Micro-level evaluation of bus stop performance using automated analysis of aerial video

Micro-level evaluation of bus stop performance using automated analysis of aerial video

The project focused on how video recordings made from drones can be used to better understand how bus stops work. In the project, a number of bus stops have been filmed and investigated. The focus has been on how the design affects how easily accessible a place is perceived, which can be measured using the "Space Syntax" theory. In Space Syntax, sightlines are used to study spatial structures. The sightlines are used as a basis for a network analysis that calculates how many "turns" a pedestrian must make to get through an area. This type of network analysis can provide an estimate of how well integrated a specific location is in general or based on a specific function. For example, it is possible to analyze how easy it is to get to the bus stop or how easy it is to get from the bus stop to the nearest bike rack.

However, there is a problem with using the Space Syntax theory at bus stops and other places that contain roads. In these places it is sometimes possible to see a place (for example on the other side of the road) but not allowed to follow the line of sight directly. One of the questions during the project has therefore been whether the Space Syntax theory can handle this limitation and still provide valuable information about pedestrian behavior.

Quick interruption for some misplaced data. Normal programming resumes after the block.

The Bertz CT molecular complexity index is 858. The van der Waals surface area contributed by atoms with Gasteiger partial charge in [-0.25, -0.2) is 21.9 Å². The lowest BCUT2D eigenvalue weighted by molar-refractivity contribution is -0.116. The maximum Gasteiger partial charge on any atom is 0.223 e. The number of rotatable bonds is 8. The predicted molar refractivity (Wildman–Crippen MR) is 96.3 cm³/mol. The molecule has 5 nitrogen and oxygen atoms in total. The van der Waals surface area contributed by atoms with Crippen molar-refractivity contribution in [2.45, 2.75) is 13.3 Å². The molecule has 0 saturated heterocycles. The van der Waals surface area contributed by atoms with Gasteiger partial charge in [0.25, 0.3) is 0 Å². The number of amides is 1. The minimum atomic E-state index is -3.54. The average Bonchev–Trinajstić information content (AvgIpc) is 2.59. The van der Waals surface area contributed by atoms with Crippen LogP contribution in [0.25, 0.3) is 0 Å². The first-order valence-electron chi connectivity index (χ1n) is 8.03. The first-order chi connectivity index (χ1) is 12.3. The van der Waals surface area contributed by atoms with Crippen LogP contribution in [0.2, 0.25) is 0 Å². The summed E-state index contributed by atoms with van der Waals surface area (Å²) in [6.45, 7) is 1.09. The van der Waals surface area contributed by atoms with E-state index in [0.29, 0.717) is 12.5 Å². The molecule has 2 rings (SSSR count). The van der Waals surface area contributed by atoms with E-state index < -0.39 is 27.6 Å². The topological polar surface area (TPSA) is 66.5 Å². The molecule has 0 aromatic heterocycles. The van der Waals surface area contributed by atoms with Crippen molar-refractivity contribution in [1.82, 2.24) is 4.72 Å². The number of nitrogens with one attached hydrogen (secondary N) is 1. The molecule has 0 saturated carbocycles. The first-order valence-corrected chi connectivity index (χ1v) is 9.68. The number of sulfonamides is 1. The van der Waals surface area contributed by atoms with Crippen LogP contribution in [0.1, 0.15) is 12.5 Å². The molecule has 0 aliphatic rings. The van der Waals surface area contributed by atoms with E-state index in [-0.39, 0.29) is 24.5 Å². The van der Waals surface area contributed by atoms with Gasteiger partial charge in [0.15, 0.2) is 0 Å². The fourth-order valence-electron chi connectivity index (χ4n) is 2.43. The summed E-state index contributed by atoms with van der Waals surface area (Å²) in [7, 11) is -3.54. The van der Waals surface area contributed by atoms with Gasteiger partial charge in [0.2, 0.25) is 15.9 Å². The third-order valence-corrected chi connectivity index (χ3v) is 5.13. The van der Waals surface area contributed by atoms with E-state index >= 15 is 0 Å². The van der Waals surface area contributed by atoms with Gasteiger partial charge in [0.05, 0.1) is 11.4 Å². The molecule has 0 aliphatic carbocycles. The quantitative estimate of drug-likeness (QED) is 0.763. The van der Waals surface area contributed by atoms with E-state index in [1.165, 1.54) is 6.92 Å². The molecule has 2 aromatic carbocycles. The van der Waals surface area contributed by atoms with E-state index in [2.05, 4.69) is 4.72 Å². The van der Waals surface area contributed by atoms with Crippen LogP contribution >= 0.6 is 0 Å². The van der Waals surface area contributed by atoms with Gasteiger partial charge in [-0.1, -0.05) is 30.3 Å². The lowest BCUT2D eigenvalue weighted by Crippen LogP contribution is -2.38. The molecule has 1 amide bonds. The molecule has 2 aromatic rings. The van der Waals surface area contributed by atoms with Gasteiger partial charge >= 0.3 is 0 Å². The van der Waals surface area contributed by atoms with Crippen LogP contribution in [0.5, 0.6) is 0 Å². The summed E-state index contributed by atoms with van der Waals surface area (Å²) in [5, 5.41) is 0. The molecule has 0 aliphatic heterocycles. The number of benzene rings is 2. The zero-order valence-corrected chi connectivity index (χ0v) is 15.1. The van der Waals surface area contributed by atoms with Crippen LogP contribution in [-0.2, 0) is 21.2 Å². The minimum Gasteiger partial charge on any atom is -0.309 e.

The project has investigated how the Space Syntax theory works at bus stops by studying the relationship between how well integrated an area is based on the theory and how many pedestrians have been identified in the drone film of the same area. The results show that most pedestrians move in more well-integrated areas, which supports the theory. Similar results have been found in all seven places studied in the project, which indicates a clear connection between how well integrated an area is and how many pedestrians move in the area.

The results of the study led to continued work in the project COmpeting and COmplementary MObility solutions in urban contexts (COCOMO).

Project manager: 
Aliaksei Laureshyn
Research areas: 
Lunds universitet, K2
350 000 kr
2020 to 2021